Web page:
Never Say Never Again (1983)

neversayFor legal reasons so tangled and tortured, they could make a book out of the copyright fight (and did, with Robert Sellers’ The Battle for Bond, recommended), Never Say Never Again is not considered part of the 007 canon, despite marking the return of Sean Connery to his iconic role after a 12-year absence.

Last seen doing Vegas in Diamonds Are Forever, James Bond is no longer the glistening gem that Britain’s MI6 requires of its secret agents, so he is shuttered off to a health club to adhere to a strict regimen of calories, chiropractic and colonics. I’d say this is the first sign that something about this adventure is a bit “off,” but it’s actually the third; first is the franchise’s signature gun-barrel POV sequence being MIA, while the second is Lani Hall’s rightly forgotten theme song, thoroughly unmemorable except for the cloying presence of cowbell.

neversay1Back in shape enough, Bond is thrown into a new mission as SPECTRE — headed by pussy-petting Blofeld (Max von Sydow, Flash Gordon) — hatches a scheme to steal two thermonuclear warheads from the U.S. Air Force, which it achieves by getting a USAF captain (Gavan O’Herlihy, Superman III) hooked on smack and then replacing his right eye with a replica of the American president’s. The plan is so crazy, it just … might … work …

In cahoots with Blofeld are the exotic and explosive Fatima Blush (Barbara Carrera, Condorman), who at one point wears what looks like an ensemble of Hefty bags and the see-through plastic tarp you put down before painting, and Largo (Klaus Maria Brandauer, Oscar nominee for Out of Africa), who is as slimy as he his wealthy. His girlfriend, Domino (Kim Basinger, in only her third film), is the sister of the USAF patsy, but really she’s around so Bond can have a fourth woman to fuck within two hours’ time.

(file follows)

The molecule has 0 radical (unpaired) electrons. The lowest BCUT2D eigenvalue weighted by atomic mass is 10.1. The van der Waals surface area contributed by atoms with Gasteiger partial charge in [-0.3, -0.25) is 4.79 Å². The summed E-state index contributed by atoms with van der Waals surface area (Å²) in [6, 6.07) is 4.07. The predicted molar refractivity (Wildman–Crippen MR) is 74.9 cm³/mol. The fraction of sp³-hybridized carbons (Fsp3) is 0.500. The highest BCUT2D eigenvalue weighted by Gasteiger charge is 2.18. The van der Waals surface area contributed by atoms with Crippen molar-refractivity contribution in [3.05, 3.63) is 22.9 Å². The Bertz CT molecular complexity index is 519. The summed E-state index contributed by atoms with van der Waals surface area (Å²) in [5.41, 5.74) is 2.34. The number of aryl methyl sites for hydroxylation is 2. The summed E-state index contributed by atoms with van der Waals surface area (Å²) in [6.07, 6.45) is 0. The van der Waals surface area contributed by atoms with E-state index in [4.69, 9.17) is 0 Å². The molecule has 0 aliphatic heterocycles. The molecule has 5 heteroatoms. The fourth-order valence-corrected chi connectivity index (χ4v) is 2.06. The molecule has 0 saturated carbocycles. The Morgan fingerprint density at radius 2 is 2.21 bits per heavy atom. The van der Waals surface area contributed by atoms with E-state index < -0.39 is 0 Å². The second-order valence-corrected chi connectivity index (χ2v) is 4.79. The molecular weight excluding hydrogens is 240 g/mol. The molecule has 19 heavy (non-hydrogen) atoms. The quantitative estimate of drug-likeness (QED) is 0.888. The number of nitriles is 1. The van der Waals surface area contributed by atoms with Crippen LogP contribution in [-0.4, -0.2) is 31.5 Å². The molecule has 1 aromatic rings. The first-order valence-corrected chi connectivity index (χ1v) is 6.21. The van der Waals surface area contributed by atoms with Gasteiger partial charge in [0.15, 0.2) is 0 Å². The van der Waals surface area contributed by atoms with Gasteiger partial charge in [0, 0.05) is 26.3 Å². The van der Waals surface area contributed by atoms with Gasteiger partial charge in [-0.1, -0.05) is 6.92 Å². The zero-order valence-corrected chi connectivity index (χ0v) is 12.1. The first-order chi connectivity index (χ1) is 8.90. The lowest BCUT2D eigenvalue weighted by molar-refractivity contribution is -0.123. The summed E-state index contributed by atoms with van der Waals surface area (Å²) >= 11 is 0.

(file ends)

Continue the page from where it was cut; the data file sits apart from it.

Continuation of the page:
Irvin Kershner’s follow-up to directing The Empire Strikes Back, this “unofficial” Bond entry is — again with the pesky laws! — technically a remake of 1965’s Thunderball, but doesn’t quite feel like it until the underwater sequences come into play. Then, shark excepted, Never Say Never Again becomes every bit of a plodding slog as that official fourth 007 film. Because this is the ’80s, Kershner’s take includes a scene built entirely on a video-game challenge between Bond and Largo, as well as a rather uncomfortable bit that more or less sees Domino being butt-molested for laughs, as our suave spy poses as a masseur. For pure action of a nonsexual nature, only the gadgetry-enhanced motorcycle chase wrings the kind of thrills we expect from 007 set pieces.

As if to acknowledge to the audience that Never Say Never Again is an overstuffed and undercooked turkey, Connery closes his reign in Her Majesty’s secret service by breaking the fourth wall to wink directly at us. Its meaning is unmistakable: “You’ve been had, but I made some serious bank.” At the time, nobody did Bond better, but never had Connery done it so flaccidly. —Rod Lott

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One Response to “Never Say Never Again (1983)”

  • Doug Says:

    “His girlfriend, Domino (Kim Basinger, in only her third film), is the brother of the USAF patsy…”
    Domino is played by Caitlyn Jenner?

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